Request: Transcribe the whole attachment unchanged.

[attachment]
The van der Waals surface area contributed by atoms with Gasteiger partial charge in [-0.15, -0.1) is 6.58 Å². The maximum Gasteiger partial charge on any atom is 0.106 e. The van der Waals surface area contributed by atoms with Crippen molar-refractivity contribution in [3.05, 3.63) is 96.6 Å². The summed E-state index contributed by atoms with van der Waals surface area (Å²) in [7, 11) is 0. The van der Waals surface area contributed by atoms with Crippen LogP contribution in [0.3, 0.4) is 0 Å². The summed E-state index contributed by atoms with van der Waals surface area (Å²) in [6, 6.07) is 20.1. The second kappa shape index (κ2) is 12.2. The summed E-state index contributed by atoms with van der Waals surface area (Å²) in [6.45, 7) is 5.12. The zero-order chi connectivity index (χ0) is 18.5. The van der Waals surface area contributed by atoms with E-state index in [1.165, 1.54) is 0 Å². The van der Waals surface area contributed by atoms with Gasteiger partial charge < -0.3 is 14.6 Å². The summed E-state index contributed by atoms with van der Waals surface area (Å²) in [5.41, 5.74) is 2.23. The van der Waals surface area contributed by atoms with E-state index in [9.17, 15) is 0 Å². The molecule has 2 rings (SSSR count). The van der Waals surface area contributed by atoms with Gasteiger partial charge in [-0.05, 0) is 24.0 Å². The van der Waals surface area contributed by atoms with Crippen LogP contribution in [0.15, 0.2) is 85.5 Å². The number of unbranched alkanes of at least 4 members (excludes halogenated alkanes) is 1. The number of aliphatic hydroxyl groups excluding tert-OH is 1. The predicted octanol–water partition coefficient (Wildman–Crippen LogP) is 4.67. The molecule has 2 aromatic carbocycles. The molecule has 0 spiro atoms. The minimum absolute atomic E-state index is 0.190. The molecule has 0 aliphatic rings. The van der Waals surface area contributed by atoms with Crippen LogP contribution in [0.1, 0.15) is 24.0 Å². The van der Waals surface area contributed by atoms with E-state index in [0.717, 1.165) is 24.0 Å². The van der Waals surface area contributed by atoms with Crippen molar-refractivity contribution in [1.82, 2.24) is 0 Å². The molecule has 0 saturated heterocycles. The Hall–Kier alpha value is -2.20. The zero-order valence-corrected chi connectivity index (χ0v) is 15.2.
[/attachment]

The van der Waals surface area contributed by atoms with Gasteiger partial charge in [-0.15, -0.1) is 6.58 Å². The maximum Gasteiger partial charge on any atom is 0.106 e. The van der Waals surface area contributed by atoms with Crippen molar-refractivity contribution in [3.05, 3.63) is 96.6 Å². The summed E-state index contributed by atoms with van der Waals surface area (Å²) in [7, 11) is 0. The van der Waals surface area contributed by atoms with Crippen LogP contribution in [0.3, 0.4) is 0 Å². The summed E-state index contributed by atoms with van der Waals surface area (Å²) in [6, 6.07) is 20.1. The second kappa shape index (κ2) is 12.2. The summed E-state index contributed by atoms with van der Waals surface area (Å²) in [6.45, 7) is 5.12. The zero-order chi connectivity index (χ0) is 18.5. The van der Waals surface area contributed by atoms with E-state index in [1.165, 1.54) is 0 Å². The van der Waals surface area contributed by atoms with Gasteiger partial charge < -0.3 is 14.6 Å². The summed E-state index contributed by atoms with van der Waals surface area (Å²) in [5.41, 5.74) is 2.23. The van der Waals surface area contributed by atoms with E-state index in [9.17, 15) is 0 Å². The molecule has 2 rings (SSSR count). The van der Waals surface area contributed by atoms with Gasteiger partial charge in [-0.05, 0) is 24.0 Å². The van der Waals surface area contributed by atoms with Crippen LogP contribution in [0.15, 0.2) is 85.5 Å². The number of unbranched alkanes of at least 4 members (excludes halogenated alkanes) is 1. The number of aliphatic hydroxyl groups excluding tert-OH is 1. The predicted octanol–water partition coefficient (Wildman–Crippen LogP) is 4.67. The molecule has 2 aromatic carbocycles. The molecule has 0 spiro atoms. The minimum absolute atomic E-state index is 0.190. The molecule has 0 aliphatic rings. The van der Waals surface area contributed by atoms with Crippen LogP contribution in [0.1, 0.15) is 24.0 Å². The van der Waals surface area contributed by atoms with E-state index in [0.717, 1.165) is 24.0 Å². The van der Waals surface area contributed by atoms with Crippen molar-refractivity contribution in [1.82, 2.24) is 0 Å². The molecule has 0 saturated heterocycles. The Hall–Kier alpha value is -2.20. The zero-order valence-corrected chi connectivity index (χ0v) is 15.2.